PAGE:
3 – Key structures to communicate for wherever you are; Agreements

The third area is really around creating agreements. Therefore, we’ve got to learn new behaviors and tools, and also, know when and how to use them. That takes a bit of time as some folks will pick it up quickly, we can’t assume everybody knows how to use tools that are available to them. We have to talk about how we are going to use tools to change our workflows and create new ways of doing things.


  1. Experiment; try the new ways of working.
  2. Iterate; see how they get better, what needs to change, and make changes.
  3. Agreements; decide on how work is going to look.

Finally, you’ve got new processes and tools that reduce meetings and email, letting everyone take a bit of a breather, while people still feel like they are all creating input.

4 – Everybody plays a part, have a learning mindset, & experiment a way forward

That leads us to the fourth one which is making sure everybody’s had a part in helping to craft and design what their work can look like for them. As we’re all in different situations and scenarios, we want people to feel like they have a chance to be successful, they have a chance to excel. That it’s not feeling like it’s exclusive or unfair, that people in the office don’t have an advantage versus those who might be remote or at home.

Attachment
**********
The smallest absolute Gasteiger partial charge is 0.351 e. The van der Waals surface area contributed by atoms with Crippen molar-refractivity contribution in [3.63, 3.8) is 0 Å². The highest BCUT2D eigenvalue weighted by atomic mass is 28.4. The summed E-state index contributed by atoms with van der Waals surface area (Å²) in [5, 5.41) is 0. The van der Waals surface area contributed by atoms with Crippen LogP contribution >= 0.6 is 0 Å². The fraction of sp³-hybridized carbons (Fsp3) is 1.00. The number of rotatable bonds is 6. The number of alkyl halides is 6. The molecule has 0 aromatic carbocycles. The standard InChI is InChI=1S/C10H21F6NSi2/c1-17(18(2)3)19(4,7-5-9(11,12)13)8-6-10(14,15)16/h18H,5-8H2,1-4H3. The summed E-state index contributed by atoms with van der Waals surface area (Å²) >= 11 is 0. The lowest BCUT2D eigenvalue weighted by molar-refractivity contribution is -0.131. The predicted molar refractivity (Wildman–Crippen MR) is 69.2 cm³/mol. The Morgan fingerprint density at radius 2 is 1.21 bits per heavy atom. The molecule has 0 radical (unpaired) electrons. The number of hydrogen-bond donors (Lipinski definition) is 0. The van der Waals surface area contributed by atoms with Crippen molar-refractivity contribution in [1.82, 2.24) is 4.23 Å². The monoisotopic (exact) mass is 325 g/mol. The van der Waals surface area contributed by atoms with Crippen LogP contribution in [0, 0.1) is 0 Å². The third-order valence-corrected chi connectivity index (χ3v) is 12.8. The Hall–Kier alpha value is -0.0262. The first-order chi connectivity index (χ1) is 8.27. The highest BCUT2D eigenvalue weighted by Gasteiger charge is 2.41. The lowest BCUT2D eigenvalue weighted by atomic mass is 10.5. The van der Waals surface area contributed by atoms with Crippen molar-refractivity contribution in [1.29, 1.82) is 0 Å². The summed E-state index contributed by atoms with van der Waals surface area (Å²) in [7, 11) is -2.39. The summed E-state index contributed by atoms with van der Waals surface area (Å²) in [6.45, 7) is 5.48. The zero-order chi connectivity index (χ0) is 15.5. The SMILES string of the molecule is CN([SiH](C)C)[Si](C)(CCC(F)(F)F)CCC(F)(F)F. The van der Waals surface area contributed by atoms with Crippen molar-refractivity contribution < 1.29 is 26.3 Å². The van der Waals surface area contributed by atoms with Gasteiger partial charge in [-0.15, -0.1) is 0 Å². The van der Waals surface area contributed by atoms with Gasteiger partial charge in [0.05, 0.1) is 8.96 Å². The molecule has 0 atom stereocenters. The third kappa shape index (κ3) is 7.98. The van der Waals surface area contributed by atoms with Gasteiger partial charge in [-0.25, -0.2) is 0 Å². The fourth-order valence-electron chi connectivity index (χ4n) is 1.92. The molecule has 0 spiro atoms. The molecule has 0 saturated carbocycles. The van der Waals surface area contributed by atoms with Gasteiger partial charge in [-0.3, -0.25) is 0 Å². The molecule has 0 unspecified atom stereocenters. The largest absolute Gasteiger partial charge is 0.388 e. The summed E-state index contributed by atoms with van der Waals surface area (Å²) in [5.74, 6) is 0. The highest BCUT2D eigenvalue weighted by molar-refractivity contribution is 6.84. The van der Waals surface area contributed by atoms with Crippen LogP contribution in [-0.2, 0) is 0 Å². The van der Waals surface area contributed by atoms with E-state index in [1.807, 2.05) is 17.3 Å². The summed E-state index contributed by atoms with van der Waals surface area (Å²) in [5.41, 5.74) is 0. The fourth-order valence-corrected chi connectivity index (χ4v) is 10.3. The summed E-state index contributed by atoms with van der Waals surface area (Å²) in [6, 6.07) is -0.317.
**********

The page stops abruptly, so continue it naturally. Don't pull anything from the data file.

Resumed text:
Those are all conversations to have as you look at work structure in a different way that’s hybrid. Moreover, don’t just replicate the way it was before. Think about new ways to make work even better in a hybrid environment using tools and getting everybody involved.

Stay tuned for more of these videos and thanks a lot for listening to me and I’ll see you soon.

If you’d like to connect with us to talk more about these lenses or about the way that work is changing, please get in touch with us by booking a call, head to our website, follow our blogs, or join us on LinkedIn. Also, have a try at our new Hybrid Culture Pulse check linked in the pop up at the bottom of the page. We look forward to seeing you next time.

Evan Ishida

About Evan Ishida

The work I love is designing solutions and experiences that help people learn, collaborate, create, and innovate together. As a proud Ohio University Bobcat, I began my career as an internal consultant, and team leader in large global Fortune 200 corporations where I focused on learning and development, instructional design, communities of practice, and learning technologies.